Similarly, we all know how the two-truths (or sometimes a "three truth doctrine" of P.O.V. "right", P.O.V. "left' -- which is really a centrist P.O.V. and "the truth lying somewhere in the middle") doctrine is fundamental to today's "journalistic" practice, thus obscuring alternate points of view which are more valid than either "truth" (e.g. the boiling down by the punditocracy of the national security debate as one between appeasement and war-mongering to the exclusion of any mention of "containment") ... or even allowing in a crazy point of view when it doesn't deserve consideration (this has been skewered quite effectively on TDS ... as has the other aspect of the two-truths doctrine). And this doctrine in journalism has been used effectively to push the same sorts of agendas that the two-truths doctrines in Econ 101 are de facto pushing ...
Posted by: DAS | Nov 10, 2006 2:10:38 PM
Generalization time. Given any doctrine that says the moral questions are secondary or someone else's department, adherents will become amoral. The only way to preserve a moral perspective is to embed it at the outset.
Posted by: Bruce Baugh | Nov 10, 2006 2:52:20 PM
Yeah, the externality crack was unneeded. Econ 101 at Cal back in the '80s sure taught them. I think our lecturer was even a Marxist, of the reformed and math-philic variety. Not all Econ departments look like Chicago's. I grant, that along with a seminar my first year were the last Berkeley Econ courses I took. A math guy, I absolutely believed the economist joke theorem that all odd numbers are, stating simply, "all right, assume all odd numbers are prime."
In re Nietzsche, Veblen, Walras, Pareto, Schumpeter, Strauss and Schmitt, the appropriate attitudes are no, yes, sorta, yes, sorta, no and no, espectively.
Ugh, Nietzsche. I think syphilis may actually have improved his writing.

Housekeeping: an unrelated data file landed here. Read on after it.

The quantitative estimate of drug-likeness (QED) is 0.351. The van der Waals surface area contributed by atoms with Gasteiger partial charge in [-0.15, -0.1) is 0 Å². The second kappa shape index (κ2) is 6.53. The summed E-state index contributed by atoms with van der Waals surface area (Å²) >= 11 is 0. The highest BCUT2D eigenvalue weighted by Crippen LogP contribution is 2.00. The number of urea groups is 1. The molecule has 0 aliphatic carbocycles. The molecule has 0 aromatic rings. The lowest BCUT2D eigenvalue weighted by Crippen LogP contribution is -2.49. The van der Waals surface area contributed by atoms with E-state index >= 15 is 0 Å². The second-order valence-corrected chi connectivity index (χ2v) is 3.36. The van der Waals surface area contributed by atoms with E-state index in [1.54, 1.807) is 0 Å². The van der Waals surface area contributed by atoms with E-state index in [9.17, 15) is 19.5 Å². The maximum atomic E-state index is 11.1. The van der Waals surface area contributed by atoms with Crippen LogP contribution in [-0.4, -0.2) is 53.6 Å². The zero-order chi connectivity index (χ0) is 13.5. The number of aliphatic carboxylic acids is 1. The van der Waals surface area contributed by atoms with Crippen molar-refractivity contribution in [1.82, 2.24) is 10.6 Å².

Posted by: wcw | Nov 10, 2006 3:28:31 PM
I don't know about the new "fake places" to get drinks that Joe mentions above, but in my recollection there have long been at least five properly denominated "bars" in Hyde Park: Jimmy's Woodlawn Tap, Cyral's House of Tiki, The Cove, The Thunderbird and (charitably) the U of C Pub. Either Hayes is worse than me at counting bars or better than me at counting bookstores (either is plausible), but on that basis I can't get to 5:2.
Posted by: Phil Throckmorton | Nov 10, 2006 3:41:06 PM
"A GREEDY CAPITALIST IS A POOR MAN'S BEST FRIEND."
The problem with the silly Randians (as well as many others, of course) is that the people who really screw the poor are not capitalists per se (who really do create jobs), but rather landowners.
As Dan Sullivan, author of "Are you a Real Libertarian, or a ROYAL Libertarian?", put it:
Ayn Rand comes sooo close!
Ayn Rand made arguments against perpetual intellectual property that are remarkably similar to arguments against perpetual landed property. She also saw the distinction between land and capital in terms of common vs. private property, but fell back into confusion at other times. She rightly chastised the Encyclopaedia Brittanica's definition of capitalism for confusing land and capital, which she quoted as follows:
Fundamental to any system called capitalist are the relations between private owners of nonpersonal means of production (land, mines, industrial plants, etc., collectively known as capital) [emphasis Rand's]
Then she quoted a John Galt speech in Atlas Shrugged in which Galt stated sarcastically, "A factory is a `natural resource', like a tree, a rock or a mud puddle."
By Jove, I think she's...
But are the heroes of Atlas Shrugged real capitalists? The inventor John Galt is, and perhaps Hank Rearden of Rearden Metals is, too, although one wonders where he got his ore and fuel. But Taggart Railways enjoys extremely valuable right-of-way privileges from the state. (Once land is parceled out, it is virtually impossible to build a railroad without either land value tax or eminent domain.)
Then there is Francisco D'Anconia, who owned the world's richest copper deposits, and who took delight in blowing up his mines and driving the price of copper through the roof_something that would not work nearly as well for a capitalist as for a resource monopolist, as there is no way competitors can make copper ore that doesn't already exist, and, buried or not, D'Anconia's copper ore still belonged to him.
Posted by: liberal | Nov 10, 2006 4:12:41 PM
I'm in the opposite situation as an instructor. I teach an environmental economics course for both environmental science and econ majors. The bottom 10% of my instructor ratings are always from economics majors complaining that dealing with externalities and market failures isn't a real economics course becuase they haven't seen the topics before.
Posted by: CalDem | Nov 10, 2006 4:15:33 PM
Interesting point from Cal Dem.